From the Labor Commission of the CPUSA, updates, information, news, analysis, and organizing materials in solidarity with workers of the world.

Wednesday, May 21, 2008

American Axle workers face big pay cuts with new contract

by Melissa O'Rourke

After three months out on the picket line, the workers at American Axle finally have a contract to vote on. CEO Dick Dauch made known from the start that he wanted severe pay and benefit cuts in order to “remain competitive,” and that the workers would suffer for it. Even though he got a 9% raise this year and over the past decade has received over $257 million in compensation, and the company made a profit of $37 million last year, the workers are expected to ratify a contract that cuts their wages by over 33% and increases their health care costs. The deal also will shut down both the Detroit and Tonawanda Forges and offer buyouts and buydowns. Below is the average pay breakdown for production workers for both their current and new contracts:

Currently New Contract

$28/hr $18.50/hr

$1120/wk $740/wk

$58,240/yr $38,480/yr

This means a pay cut of $380 a week, $1647 a month, and $19,760 a year. The saddest part is that the UAW had to fight to keep the cuts at this level, rather than the over 50% cuts American Axle demanded. New production hires will be paid $11.50 per hour, twice a year they’ll get an extra $.50 an hour raise, until after 10 years they might make what their co-workers make. For some people $18.50 may seem like great money, but when that pay rate is $1650 a month less than what you’ve been living on, based your mortgage, car payments, kids college tuition and all your other living expenses, it’s devastating. At a time when foreclosure rates, personal debt, and the cost of living are skyrocketing, the last thing workers need is a drastic cut in pay. Does anyone really wonder why Michigan has the highest foreclosure and crime rates, along with the fastest growing population of residents receiving food stamps?

According to Wall Street, the labor costs are still too high. Financial firm Lehman Brothers projects that 1,200 of the 3,650 striking employees will opt for buyouts or early retirements. Those employees will "not be replaced in the U.S. but in Mexico," wrote analyst Brian Johnson in a note to investors. Earlier this week Dauch announced plans to expand in India and Thailand; perhaps they should change the company name to “Asian Axle” as they abandon their workers in the U.S.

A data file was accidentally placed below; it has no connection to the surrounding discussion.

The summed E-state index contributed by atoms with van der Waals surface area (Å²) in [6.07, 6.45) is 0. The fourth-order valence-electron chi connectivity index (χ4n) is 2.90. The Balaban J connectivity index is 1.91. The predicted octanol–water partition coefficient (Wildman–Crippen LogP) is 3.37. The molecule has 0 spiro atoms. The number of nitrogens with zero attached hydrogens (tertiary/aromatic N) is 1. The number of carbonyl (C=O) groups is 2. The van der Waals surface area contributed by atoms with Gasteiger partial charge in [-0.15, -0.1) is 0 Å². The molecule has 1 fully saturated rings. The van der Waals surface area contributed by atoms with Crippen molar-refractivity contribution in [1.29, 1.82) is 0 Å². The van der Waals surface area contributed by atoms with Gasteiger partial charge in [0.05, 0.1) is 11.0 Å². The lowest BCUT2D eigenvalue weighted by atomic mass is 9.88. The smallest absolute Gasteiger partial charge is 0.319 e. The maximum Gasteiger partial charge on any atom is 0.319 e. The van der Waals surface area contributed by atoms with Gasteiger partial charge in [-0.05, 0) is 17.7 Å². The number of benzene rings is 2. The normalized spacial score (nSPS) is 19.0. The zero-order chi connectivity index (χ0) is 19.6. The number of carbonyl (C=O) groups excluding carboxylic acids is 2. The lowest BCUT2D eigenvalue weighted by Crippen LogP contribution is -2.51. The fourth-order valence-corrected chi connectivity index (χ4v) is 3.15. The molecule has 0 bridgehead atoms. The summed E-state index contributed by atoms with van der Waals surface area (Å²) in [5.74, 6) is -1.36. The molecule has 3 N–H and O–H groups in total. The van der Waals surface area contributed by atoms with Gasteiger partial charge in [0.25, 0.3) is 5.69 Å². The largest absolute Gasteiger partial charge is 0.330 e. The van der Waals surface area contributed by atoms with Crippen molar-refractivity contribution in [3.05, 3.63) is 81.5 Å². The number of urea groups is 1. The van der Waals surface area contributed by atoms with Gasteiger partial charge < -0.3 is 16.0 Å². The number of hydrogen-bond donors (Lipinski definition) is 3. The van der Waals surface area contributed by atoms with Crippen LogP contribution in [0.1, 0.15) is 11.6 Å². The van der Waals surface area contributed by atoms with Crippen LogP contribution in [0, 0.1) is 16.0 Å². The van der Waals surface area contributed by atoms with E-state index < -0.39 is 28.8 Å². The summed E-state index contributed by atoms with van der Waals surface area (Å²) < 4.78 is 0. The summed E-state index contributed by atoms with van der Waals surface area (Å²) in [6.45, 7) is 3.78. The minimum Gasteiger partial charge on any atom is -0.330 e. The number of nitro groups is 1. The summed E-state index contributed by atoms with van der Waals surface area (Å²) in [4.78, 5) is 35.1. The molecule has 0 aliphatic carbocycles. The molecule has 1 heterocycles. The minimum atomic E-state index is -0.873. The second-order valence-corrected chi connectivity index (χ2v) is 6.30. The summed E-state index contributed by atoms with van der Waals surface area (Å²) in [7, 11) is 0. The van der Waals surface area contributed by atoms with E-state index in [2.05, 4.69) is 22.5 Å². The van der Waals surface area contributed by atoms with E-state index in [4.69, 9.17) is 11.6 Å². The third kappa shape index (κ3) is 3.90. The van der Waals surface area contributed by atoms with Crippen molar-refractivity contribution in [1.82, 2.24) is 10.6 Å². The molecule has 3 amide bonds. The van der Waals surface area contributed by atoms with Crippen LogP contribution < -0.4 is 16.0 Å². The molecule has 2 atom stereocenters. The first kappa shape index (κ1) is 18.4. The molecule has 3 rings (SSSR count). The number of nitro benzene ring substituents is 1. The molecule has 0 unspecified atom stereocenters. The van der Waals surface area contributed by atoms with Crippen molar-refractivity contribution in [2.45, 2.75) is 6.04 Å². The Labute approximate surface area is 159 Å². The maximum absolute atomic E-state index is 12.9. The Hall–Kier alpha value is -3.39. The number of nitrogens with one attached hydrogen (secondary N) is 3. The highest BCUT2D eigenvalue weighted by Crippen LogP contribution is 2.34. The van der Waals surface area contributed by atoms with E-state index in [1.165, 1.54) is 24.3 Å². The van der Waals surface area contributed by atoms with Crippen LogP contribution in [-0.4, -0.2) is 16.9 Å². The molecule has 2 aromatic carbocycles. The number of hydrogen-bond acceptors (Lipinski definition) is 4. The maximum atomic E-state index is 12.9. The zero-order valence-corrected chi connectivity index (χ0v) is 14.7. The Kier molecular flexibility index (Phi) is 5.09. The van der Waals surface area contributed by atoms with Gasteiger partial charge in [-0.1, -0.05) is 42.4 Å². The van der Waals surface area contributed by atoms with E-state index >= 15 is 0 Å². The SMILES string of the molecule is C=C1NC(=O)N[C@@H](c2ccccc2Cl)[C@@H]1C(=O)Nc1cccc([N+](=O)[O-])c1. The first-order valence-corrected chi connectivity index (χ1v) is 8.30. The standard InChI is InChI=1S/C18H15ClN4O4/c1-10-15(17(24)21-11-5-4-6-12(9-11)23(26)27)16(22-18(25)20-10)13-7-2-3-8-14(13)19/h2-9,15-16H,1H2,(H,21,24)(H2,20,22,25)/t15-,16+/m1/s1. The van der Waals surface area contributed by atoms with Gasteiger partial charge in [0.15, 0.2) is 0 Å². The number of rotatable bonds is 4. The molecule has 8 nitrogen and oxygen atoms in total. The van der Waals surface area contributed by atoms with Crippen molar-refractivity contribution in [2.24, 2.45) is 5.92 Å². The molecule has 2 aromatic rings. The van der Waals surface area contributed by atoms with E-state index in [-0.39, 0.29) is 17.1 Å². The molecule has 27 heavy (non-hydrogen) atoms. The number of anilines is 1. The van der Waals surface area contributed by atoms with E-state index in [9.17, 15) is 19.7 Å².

"It's not a good agreement, but at this juncture it's the best we could do," said UAW President Ron Gettelfinger. After weeks at the negotiating table, he said he didn't think that more negotiations would net a better contract, so the contract goes to membership and will now be up to individual workers to decide their fates. After 11 weeks on the strike line during which American Axle shifted work to Mexico, many seem glad to still have a job.


Anonymous said...

The problem here is that the UAW has sucked the market dry by raising the labor cost so high and now they are getting pay back. I support AAM on this one. The reason Michigan is down in the dumps right now in the Manufacturing market is because people are over paid and lazy (UAW). NEW COMPANIES DON'T WANT TO WORK WITH THE UAW IN MICHIGAN BECAUSE OF THAT REASON. By the way do the big shots in the union stop taking pay when the workers go on strike? You should really think about that one.

Melissa O'Rourke said...

It's frustrating at best when fellow members of the working class side with management during labor disputes. This completely ignores the biggest reason many of these corporations are in the financial shape they are, because management fucked up. It wasn't that the workers busting their asses (as production numbers prove) made a crappy product, it was because management designed a crappy product, or a product that no one wanted in the first place.

But who's still getting raises and bonuses? If management gets fired (or "asked to resign") they get tens of millions of dollars in buy-outs and pension funds, and then they get job offers to fuck up some other company. The workers on the line are the only ones who pay.

Is it fair to say that these workers are overpaid when they get a fair wage from a company that's making a profit? Especially one who's CEO has made more than $250 million over the past 10 years? Get rid of the management fat. The workers are the ones who make the money for the company, it is their sweat and hard work that goes into making the parts, they should be fairly paid for that hard work. And if not for the union, the corporations would be paying the slave wages they paid before the union was founded.